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  • Writer's pictureJoseph Coleman

Jonathan Muster: Teaching with Urgency

Updated: Apr 14, 2022

Jonathan Muster of Edison Computech Middle School is the child of two teachers, but that wasn’t the career path he had envisioned for himself. While he planned to go into computer science, the thought of sitting alone in front of a screen didn’t excite him. After consulting with those who knew him best about what to do instead, the unanimous recommendation was teaching.

When multiple people who’d never met each other all recommended that Jonathan Muster become a teacher, the answer was clear. Now, a decade into teaching, it seems they couldn’t have been more right.

With a few years under his belt, Jonathan has now placed an emphasis on advising and mentoring the younger teachers around him. “After about ten years of teaching, I’ve gotten more involved with working with new teachers. It’s something that’s become a big part of who I am,” Jonathan said. He credits the teachers who helped him his first few years with getting him to where he is. So in turn, he does the same for incoming teachers when he can. “I’m involved with probably seven or eight district committees, helping out new interns and teachers […] giving back to everyone who helped me when I first started,” Jonathan said.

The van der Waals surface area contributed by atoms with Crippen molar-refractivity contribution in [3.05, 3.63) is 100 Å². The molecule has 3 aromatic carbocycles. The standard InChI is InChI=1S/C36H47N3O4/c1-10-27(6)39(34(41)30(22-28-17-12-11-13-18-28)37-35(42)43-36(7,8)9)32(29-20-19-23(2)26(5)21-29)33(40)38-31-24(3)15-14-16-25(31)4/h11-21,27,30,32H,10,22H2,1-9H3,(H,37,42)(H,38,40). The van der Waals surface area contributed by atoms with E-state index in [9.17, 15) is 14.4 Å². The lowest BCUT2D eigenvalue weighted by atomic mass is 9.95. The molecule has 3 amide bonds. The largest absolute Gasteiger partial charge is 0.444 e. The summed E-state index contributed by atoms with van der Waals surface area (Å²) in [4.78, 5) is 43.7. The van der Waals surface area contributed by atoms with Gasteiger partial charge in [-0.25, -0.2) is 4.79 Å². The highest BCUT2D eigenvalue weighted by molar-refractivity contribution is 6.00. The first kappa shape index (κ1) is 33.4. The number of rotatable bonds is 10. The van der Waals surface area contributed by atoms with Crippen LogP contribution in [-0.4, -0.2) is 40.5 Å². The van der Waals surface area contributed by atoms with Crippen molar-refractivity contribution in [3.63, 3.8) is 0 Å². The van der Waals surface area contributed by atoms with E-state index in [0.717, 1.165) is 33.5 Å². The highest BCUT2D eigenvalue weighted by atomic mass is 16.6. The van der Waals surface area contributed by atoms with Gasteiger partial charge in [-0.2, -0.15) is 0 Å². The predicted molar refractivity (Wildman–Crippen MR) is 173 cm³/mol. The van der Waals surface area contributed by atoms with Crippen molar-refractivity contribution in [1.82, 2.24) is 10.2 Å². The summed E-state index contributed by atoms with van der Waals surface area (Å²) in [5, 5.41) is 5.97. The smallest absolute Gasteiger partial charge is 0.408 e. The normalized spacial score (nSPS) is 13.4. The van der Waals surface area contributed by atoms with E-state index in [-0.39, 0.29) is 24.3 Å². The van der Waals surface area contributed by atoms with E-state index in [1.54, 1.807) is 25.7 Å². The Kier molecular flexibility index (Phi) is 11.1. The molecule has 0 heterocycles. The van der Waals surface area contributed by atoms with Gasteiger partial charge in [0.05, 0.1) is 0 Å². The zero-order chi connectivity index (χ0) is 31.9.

Jonathan says he has a “sense of urgency” in his classroom. “It makes students feel like they’re moving along in the learning and not getting complacent,” he said. While he has that urgency, he also balances that with wait times and an understanding of how long his students need to process the concepts they’re being presented with. “A lot of timing things have helped me keep the kids on task,” he said.

Jonathan has a sense of humor in his classroom too. “I have a very sarcastic sense of humor that middle school students love,” he said. “I have students tell me sometimes, ‘you’re my favorite class. I still hate math, but you’re my favorite class.’”. Whether they leave his classroom loving math or not, there’s no arguing that Jonathan makes a personal impact on the students he teaches.

Photos courtesy of Jonathan Muster

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